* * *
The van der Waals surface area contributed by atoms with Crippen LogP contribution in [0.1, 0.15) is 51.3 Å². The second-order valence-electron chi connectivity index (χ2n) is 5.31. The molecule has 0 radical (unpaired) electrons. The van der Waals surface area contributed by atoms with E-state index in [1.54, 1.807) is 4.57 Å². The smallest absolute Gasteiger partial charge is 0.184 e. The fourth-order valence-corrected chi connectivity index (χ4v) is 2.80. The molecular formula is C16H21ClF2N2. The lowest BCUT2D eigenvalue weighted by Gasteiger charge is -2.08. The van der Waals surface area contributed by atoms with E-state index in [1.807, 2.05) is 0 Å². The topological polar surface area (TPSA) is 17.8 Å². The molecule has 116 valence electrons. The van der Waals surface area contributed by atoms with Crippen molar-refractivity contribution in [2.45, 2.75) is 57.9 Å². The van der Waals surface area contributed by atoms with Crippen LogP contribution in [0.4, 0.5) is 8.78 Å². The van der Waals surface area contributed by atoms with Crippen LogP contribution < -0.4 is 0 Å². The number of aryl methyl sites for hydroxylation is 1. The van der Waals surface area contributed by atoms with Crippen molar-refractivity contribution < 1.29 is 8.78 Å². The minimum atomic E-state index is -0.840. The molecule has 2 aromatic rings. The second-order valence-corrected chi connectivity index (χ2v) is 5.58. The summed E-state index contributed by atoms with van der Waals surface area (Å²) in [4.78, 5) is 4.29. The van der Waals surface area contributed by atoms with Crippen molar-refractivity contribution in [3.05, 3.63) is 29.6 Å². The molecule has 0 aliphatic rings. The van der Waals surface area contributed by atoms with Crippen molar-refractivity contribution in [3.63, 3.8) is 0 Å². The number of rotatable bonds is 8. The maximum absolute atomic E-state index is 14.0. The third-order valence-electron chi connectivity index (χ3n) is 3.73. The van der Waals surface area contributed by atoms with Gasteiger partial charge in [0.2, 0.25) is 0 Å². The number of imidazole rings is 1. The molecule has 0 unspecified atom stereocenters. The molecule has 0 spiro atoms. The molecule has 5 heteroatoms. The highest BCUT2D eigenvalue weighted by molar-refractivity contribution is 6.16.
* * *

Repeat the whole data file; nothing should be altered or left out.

The van der Waals surface area contributed by atoms with Crippen LogP contribution in [0.1, 0.15) is 51.3 Å². The second-order valence-electron chi connectivity index (χ2n) is 5.31. The molecule has 0 radical (unpaired) electrons. The van der Waals surface area contributed by atoms with E-state index in [1.54, 1.807) is 4.57 Å². The smallest absolute Gasteiger partial charge is 0.184 e. The fourth-order valence-corrected chi connectivity index (χ4v) is 2.80. The molecular formula is C16H21ClF2N2. The lowest BCUT2D eigenvalue weighted by Gasteiger charge is -2.08. The van der Waals surface area contributed by atoms with E-state index in [1.807, 2.05) is 0 Å². The topological polar surface area (TPSA) is 17.8 Å². The molecule has 116 valence electrons. The van der Waals surface area contributed by atoms with Crippen molar-refractivity contribution in [2.45, 2.75) is 57.9 Å². The van der Waals surface area contributed by atoms with Crippen LogP contribution in [0.4, 0.5) is 8.78 Å². The van der Waals surface area contributed by atoms with Crippen LogP contribution < -0.4 is 0 Å². The number of aryl methyl sites for hydroxylation is 1. The van der Waals surface area contributed by atoms with Crippen molar-refractivity contribution < 1.29 is 8.78 Å². The minimum atomic E-state index is -0.840. The molecule has 2 aromatic rings. The second-order valence-corrected chi connectivity index (χ2v) is 5.58. The summed E-state index contributed by atoms with van der Waals surface area (Å²) in [4.78, 5) is 4.29. The van der Waals surface area contributed by atoms with Crippen molar-refractivity contribution in [3.05, 3.63) is 29.6 Å². The molecule has 0 aliphatic rings. The van der Waals surface area contributed by atoms with Crippen molar-refractivity contribution in [3.63, 3.8) is 0 Å². The number of rotatable bonds is 8. The maximum absolute atomic E-state index is 14.0. The third-order valence-electron chi connectivity index (χ3n) is 3.73. The van der Waals surface area contributed by atoms with Gasteiger partial charge in [0.2, 0.25) is 0 Å². The number of imidazole rings is 1. The molecule has 0 unspecified atom stereocenters. The molecule has 0 spiro atoms. The molecule has 5 heteroatoms. The highest BCUT2D eigenvalue weighted by molar-refractivity contribution is 6.16.